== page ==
Some examples of the kinds of chart I need to generate.

The result is definitely very close to what I was after, though there were a few hurdles getting them as fast and as crisp as I needed. This post outlines the process and what was required to overcome these hurdles.

Overview

The key requirement for charts in my current project is redraw speed as I need to display quite a few different types of chart and update them all dynamically in response to user interactions. Thus, the faster they update, the better the user experience and the lower the machine specification required to maintain that user experience. For charts in all other platforms I use OpenTK and QuickFonts. However, for .NET and Windows I have written my own OpenGL control that integrates pretty well with WPF, avoiding all its air-space restrictions by blitting the framebuffer directly to a WPF ImageSource. But this means not being able to use external libraries such as OpenTK or QuickFonts, so labelling is my big bugbear at the moment as I can’t seem to accurately calculate the size of formatted text - which makes centering and right-alignments a bit of a hack. Thus, for my 2D charts in Windows, I figured I could use WPF directly.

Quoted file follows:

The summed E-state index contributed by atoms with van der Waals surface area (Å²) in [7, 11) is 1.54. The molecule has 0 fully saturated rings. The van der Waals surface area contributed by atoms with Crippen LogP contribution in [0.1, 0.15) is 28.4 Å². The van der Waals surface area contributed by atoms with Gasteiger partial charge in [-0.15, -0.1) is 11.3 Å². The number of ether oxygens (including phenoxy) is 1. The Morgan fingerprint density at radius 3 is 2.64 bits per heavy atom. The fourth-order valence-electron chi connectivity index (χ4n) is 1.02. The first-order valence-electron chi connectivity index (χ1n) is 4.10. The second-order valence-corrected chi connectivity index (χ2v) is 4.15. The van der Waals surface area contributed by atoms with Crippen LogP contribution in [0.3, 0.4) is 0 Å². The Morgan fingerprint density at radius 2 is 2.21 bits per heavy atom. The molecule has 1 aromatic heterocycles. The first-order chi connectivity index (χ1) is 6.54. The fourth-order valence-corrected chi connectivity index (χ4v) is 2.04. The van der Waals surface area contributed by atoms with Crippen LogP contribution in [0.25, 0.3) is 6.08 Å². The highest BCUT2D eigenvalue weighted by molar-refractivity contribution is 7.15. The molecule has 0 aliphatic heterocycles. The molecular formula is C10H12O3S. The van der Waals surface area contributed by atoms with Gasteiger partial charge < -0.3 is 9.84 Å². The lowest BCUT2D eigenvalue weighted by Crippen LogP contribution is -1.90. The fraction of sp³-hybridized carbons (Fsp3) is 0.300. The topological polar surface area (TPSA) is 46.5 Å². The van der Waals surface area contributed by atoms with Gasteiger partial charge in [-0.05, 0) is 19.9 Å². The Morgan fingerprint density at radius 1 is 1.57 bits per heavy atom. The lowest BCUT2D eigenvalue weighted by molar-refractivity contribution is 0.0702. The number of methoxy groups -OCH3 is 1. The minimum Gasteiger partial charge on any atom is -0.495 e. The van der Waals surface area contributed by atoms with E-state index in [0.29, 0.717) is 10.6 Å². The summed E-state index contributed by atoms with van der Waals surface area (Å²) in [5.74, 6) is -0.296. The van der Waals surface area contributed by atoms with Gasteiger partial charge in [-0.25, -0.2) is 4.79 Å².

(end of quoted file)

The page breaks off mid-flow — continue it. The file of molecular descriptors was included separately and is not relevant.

Figure 1: Comparing one of my OpenGL charts with the slightly more polished version in WPF.

When looking around for a WPF chart solution, the Dynamic Data Display project on Codeplex initially looked to be what I needed. It’s got a pretty good API, is highly customisable and is certainly fast enough with dynamic data. However, polar diagrams (circular charts) and centered axis are quite difficult to achieve without actually modifying the codebase. Also, the line-work used for axis and ticks are all anti-aliased so I couldn’t get the exact look I was after without, again, modifying the codebase. Most of the commercial solutions also looked good initially, but there was always some customisation or specific chart type I couldn’t do.

Thus I figured that the best overall approach was to abstract my existing chart library so that I could simply plug in different render providers, OpenTK and WPF being the initial ones, but then maybe I could look at formats like PDF and SVG in the future, etc.

Faster Rendering Speeds

The first issue with WPF charts was achieving the rendering speeds that I needed. My first experiments with a WPF Canvas and using UIElement-derived objects such as Lines, Polylines and TextBlocks weren’t anywhere near the mark. Dynamic updates were surprisingly slow and generated significant CPU usage and garbage collection issues. I suspect that this was mainly due to how PointCollections were being managed within Polylines as, in many of my chart types, the point count in each one often changes so you need to keep creating new ones.

OnRender() and DrawingContext